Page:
Technorati: Top 100 blogs

#1: The Huffington Post http://www.huffingtonpost.com/

#2: TechCrunch http://techcrunch.com/

#3: Mashable http://mashable.com/

#4: TMZ http://www.tmz.com

#5: Engadget http://www.engadget.com/

#8: The Daily Beast http://www.thedailybeast.com/

#12: The Official Google Blog http://googleblog.blogspot.com/

#13: Funny or Die http://www.funnyordie.com/

Where am I?
I asked the question out of curiosity. I wasn't thinking arrogantly, but was just curious to see how I may fit into the bigger picture. And let's be honest, the bigger picture is really, really big!

My Alexa rating: 3,999,973
There is a search box towards the top of the page. Copy and paste the URL of your own web site to find out how Alexa sees you in the grand scheme of things. I only found out about Alexa back in October 2010. At that time, I was ranked at 12 million.

My Technorati rating: 22,751
Number one is the Huffington Post and I'm up to twenty-two thousand out of 1.2 million. (Remember that only registered blogs make Technorati.)

So, just what the heck does any of this mean?
A little perspective is in order as you should always take a step back and look at yourself in the big picture. Okay, the bigger picture. After all, how many of us are "world famous"? Ha! Certainly not yours truly by a long shot.

Web Designer Depot: Too Many Blogs? by Cameron Chapman - Jan 6/2011

Chapman points out that we collectively suffer from content overload. There are just so many blogs out there, we can't read them all and any of us probably restrict ourselves only to a few dozen blogs on any regular basis. Most bloggers probably only have a few hundred, maybe a thousand unique visitors per month.

Chapman says that the blogosphere is merely an echo chamber with many producing no new content but merely repeating what has been published elsewhere.

While the author says there is always room for good blogs but there are more challenges facing anybody trying to get into the market. It is a huge investment of time and effort; you have to work hard to stand out. Building a readership is a slow process. Unless you are really, really popular, there is no money in blogging.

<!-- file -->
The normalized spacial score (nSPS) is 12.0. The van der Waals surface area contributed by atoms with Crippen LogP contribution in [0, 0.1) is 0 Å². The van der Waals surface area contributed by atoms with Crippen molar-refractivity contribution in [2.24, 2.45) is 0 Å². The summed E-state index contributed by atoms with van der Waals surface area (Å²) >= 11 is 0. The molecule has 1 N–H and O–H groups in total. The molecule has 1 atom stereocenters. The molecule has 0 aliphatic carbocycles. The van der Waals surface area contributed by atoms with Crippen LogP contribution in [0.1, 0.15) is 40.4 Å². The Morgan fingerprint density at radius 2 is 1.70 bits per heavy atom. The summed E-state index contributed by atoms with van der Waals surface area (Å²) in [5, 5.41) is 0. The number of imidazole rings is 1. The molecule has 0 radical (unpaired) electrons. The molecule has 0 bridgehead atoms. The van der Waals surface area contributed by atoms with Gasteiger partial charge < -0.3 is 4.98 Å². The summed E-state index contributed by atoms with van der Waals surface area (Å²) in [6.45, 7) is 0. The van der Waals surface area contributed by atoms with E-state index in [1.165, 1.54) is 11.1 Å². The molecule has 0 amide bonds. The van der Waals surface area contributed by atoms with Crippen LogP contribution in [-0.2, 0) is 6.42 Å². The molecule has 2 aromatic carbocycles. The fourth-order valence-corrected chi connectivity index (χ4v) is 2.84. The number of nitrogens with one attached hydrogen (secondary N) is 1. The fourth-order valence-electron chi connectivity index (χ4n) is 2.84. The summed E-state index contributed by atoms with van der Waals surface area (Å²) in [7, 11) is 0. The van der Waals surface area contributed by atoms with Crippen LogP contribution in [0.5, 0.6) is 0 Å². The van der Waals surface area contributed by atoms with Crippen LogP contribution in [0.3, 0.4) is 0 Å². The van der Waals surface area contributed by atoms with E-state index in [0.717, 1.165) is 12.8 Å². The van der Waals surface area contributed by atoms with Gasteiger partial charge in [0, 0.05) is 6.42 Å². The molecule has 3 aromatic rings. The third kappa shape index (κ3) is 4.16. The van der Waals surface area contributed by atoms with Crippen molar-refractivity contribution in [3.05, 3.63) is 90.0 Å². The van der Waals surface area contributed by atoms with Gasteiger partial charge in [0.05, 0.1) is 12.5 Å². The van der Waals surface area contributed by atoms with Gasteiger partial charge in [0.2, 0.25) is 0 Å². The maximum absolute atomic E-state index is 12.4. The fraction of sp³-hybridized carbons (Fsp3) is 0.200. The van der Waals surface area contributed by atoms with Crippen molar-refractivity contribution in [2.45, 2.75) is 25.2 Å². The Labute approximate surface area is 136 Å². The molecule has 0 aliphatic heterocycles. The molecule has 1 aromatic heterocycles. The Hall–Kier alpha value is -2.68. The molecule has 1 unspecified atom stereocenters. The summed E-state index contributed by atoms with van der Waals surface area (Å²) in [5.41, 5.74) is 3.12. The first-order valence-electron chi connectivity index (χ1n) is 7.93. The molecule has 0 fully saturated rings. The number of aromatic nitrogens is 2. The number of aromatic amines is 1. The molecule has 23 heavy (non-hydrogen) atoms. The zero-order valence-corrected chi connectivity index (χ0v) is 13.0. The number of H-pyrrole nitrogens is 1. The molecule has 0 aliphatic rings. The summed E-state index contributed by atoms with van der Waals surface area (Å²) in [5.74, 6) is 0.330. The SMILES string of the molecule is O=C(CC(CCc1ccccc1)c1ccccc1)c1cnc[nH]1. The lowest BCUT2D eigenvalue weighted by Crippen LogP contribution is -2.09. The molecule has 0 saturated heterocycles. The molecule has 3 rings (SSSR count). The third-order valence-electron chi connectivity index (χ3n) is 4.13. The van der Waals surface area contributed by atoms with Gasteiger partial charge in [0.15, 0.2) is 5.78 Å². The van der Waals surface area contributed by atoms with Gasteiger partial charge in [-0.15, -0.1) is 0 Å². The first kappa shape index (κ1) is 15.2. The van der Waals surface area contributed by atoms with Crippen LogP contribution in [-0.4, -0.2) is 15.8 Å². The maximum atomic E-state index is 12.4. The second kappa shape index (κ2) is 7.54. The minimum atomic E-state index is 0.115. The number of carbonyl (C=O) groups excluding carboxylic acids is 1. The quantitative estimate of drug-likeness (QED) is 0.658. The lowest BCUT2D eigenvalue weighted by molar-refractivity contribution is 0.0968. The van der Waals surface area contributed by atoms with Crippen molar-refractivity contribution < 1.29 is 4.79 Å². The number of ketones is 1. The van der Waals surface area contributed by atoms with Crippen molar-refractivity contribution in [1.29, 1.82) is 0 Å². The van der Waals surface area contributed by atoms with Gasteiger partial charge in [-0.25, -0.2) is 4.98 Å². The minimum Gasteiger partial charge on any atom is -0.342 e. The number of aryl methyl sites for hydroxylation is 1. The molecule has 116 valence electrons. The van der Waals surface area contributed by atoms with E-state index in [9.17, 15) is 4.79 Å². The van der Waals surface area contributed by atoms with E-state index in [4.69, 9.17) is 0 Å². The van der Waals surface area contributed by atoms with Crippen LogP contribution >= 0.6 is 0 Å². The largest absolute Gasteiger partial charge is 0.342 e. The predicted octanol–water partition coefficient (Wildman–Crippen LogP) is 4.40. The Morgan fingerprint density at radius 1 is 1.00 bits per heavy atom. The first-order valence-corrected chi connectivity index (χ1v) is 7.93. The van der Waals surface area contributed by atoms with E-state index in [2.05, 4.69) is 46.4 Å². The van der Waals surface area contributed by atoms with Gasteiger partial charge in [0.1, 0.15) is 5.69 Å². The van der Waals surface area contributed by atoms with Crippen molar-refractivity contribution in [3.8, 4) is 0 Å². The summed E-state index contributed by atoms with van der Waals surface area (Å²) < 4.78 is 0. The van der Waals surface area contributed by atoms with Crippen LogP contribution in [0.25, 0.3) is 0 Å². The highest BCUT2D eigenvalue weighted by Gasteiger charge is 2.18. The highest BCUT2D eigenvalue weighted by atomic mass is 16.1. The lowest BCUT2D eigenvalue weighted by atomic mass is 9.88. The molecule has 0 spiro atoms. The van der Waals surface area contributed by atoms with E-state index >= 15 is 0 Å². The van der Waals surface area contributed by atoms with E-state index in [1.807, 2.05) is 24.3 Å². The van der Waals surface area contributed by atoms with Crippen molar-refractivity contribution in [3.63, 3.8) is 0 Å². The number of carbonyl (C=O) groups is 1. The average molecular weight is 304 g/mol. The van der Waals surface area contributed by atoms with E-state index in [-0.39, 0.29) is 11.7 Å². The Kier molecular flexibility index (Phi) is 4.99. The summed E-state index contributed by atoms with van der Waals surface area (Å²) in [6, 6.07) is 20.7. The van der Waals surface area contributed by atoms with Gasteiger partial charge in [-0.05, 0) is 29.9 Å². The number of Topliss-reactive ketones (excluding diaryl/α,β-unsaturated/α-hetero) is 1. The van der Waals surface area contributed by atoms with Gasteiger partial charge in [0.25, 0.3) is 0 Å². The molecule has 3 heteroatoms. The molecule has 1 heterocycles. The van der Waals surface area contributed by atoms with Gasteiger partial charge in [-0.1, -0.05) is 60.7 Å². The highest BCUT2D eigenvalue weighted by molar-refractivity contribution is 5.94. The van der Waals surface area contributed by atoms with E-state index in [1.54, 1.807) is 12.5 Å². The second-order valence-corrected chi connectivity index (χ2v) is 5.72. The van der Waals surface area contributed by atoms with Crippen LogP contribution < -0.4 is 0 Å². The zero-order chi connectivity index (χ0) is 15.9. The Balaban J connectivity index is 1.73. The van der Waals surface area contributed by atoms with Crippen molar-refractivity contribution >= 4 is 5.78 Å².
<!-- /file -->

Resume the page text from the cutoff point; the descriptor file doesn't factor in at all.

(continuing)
Heather Armstrong: Dooce
Like anybody starting out, I have surfed around trying to "get a feel" for writing on the web. This one turned out to be the eye-opening exception that many, I'm sure, strive to be.

Heather Armstrong rates her own Wikipedia article so that immediately tells me I'm dealing with somebody exceptional. The About Page of her web site says that she's a "professional blogger". Apparently she's developed such a following that both she and her husband could devote themselves full-time to this blog Dooce. The content of the web site seems to be her musings on life, being a mother, being hospitalised for depression, etc. Okay, this seems like the personal stories a lot of bloggers write about but she has parleyed this into a business? I looked up her ratings:

Alexa: 14,457

Technorati: 1,341

Good lord! This web site is rated way the heck up there. Why? I couldn't figure it out but Alexa did offer some sort of explanation:

About Dooce (dooce.com): Talking a lot about poop, boobs, her dog, and her daughter. Dooced: to lose one’s job because of one’s website.
Dooce's three-month global Alexa traffic rank is 14,457. This site has a relatively good traffic rank in the cities of Salt Lake City (#1,052) and Austin (#1,336). The fraction of visits to the site referred by search engines is roughly 6%. The site is based in the US. Compared with all internet users, Dooce's users are disproportionately female, and they tend to be moderately educated people under the age of 45 who have incomes over $30,000 and have more children.

Wow. How many of us make a living by merely writing about our daily lives? I've read a number of entries and yes, that's it. It's Heather writing about her daily routine, dealing with the kids, taking care of the dog, and occasionally snapping pictures of all this. Really? Her audience finds this that interesting? I may not "get it" but her ratings certainly impress me.

How long?
As I said, I started blogging on June 1, 2010. On June 30, 2010, the editor of the online newspaper Oye! Times which caters specifically to the South Asian community asked if he could republish my blog. I have no connection to this community but said yes and sometime thereafter, started writing news articles for the paper which were not part of my blog.